• Table A.1 List of allowable nutritional fortification substances, scope of application and dosage
  • Appendix B List of compound sources of allowable nutritional fortification substances 
  • Appendix C List of allowable nutritional fortification substances in foods for special dietary use and their compound sources

    • Table C.1 List of allowable nutritional fortification substances in foods for special dietary use and their compound sources
    • Table C.2 Other allowable nutritional components only for part of foods for special dietary use and their dosages
  • Appendix D Food Classification System

Food companies can refer to the flowchart shown below to use the above four appendixes:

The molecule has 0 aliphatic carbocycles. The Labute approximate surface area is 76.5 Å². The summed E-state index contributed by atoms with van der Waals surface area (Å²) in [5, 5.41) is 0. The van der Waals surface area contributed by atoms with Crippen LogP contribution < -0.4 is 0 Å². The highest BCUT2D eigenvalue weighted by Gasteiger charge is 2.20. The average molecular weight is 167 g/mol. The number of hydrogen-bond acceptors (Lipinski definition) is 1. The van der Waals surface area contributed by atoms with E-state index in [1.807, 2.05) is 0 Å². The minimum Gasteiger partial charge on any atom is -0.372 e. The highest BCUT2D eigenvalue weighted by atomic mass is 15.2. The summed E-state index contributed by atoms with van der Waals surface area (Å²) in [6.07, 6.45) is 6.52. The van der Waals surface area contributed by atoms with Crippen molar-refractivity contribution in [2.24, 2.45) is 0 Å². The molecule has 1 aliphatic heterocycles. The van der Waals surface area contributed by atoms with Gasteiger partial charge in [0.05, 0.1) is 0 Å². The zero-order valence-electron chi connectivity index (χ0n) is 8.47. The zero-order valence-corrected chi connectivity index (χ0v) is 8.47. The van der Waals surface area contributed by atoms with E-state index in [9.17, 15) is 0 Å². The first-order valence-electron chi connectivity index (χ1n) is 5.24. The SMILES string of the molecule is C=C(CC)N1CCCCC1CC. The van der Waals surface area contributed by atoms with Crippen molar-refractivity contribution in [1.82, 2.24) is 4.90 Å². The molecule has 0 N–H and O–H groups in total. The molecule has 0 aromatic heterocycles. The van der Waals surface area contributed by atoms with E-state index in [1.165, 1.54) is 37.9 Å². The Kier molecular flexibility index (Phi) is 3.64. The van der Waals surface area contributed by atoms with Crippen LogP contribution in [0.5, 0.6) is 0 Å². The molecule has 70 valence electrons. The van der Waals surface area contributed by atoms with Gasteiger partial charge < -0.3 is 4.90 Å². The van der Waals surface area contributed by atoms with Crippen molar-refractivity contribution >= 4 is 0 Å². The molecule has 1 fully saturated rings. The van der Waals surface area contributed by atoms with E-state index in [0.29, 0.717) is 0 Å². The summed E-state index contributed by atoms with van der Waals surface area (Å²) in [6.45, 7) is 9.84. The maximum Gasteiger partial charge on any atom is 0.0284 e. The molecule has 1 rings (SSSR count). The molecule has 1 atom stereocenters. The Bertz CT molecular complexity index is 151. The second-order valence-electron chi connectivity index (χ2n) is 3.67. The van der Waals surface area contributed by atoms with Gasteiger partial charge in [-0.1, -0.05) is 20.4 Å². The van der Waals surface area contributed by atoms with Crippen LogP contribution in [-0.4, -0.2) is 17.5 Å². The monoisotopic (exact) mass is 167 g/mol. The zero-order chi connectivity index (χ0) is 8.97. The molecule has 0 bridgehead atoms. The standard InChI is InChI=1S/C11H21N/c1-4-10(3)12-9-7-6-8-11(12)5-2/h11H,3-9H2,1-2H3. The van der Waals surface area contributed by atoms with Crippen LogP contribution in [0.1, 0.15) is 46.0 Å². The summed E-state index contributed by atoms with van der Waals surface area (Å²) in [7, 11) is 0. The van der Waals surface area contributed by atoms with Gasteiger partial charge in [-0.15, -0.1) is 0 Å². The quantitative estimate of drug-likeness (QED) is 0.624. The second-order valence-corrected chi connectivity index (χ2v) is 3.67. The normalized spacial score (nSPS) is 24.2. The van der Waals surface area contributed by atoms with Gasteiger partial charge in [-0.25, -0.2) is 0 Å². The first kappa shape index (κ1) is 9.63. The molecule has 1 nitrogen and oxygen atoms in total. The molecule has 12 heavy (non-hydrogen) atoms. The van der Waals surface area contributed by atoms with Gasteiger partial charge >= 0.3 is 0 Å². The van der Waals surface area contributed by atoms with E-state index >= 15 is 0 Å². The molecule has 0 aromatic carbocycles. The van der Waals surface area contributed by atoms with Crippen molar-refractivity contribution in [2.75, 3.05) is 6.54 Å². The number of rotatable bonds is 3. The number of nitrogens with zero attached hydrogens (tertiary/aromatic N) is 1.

Food additives can only be used if they are covered in the national food safety standards (GB 2760+GB14480), within the list of allowable food additives and within the allowed scope of applications and dosage levels.

GB 26687-2011 is a general standard for all compound food additives except for flavorings and chewing gum base. It mainly contains the following information, the definition of compound food additive; naming principles; basic requirements; sensory requirements; limit of harmful substances; control of pathogenic microorganisms; and labeling requirements. Imported compound food additives should have Chinese labels and instructions.